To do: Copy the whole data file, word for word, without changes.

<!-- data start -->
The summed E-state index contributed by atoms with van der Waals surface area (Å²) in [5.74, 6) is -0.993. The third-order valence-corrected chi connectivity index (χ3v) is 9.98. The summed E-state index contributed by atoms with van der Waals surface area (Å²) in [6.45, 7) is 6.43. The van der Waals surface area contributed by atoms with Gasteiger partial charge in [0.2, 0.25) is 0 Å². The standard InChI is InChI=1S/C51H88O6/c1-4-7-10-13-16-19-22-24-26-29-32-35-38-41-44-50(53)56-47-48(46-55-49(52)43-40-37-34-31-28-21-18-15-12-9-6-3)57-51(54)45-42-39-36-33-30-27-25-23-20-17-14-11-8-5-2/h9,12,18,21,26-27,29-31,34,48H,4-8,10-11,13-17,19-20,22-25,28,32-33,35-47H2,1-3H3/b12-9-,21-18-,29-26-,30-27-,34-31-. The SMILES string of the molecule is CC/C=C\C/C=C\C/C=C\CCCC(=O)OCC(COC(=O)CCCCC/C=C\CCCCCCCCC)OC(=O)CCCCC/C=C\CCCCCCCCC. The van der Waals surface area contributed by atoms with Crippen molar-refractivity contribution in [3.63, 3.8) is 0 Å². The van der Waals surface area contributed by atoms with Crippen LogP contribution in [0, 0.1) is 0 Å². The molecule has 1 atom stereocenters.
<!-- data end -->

The summed E-state index contributed by atoms with van der Waals surface area (Å²) in [5.74, 6) is -0.993. The third-order valence-corrected chi connectivity index (χ3v) is 9.98. The summed E-state index contributed by atoms with van der Waals surface area (Å²) in [6.45, 7) is 6.43. The van der Waals surface area contributed by atoms with Gasteiger partial charge in [0.2, 0.25) is 0 Å². The standard InChI is InChI=1S/C51H88O6/c1-4-7-10-13-16-19-22-24-26-29-32-35-38-41-44-50(53)56-47-48(46-55-49(52)43-40-37-34-31-28-21-18-15-12-9-6-3)57-51(54)45-42-39-36-33-30-27-25-23-20-17-14-11-8-5-2/h9,12,18,21,26-27,29-31,34,48H,4-8,10-11,13-17,19-20,22-25,28,32-33,35-47H2,1-3H3/b12-9-,21-18-,29-26-,30-27-,34-31-. The SMILES string of the molecule is CC/C=C\C/C=C\C/C=C\CCCC(=O)OCC(COC(=O)CCCCC/C=C\CCCCCCCCC)OC(=O)CCCCC/C=C\CCCCCCCCC. The van der Waals surface area contributed by atoms with Crippen molar-refractivity contribution in [3.63, 3.8) is 0 Å². The van der Waals surface area contributed by atoms with Crippen LogP contribution in [0, 0.1) is 0 Å². The molecule has 1 atom stereocenters.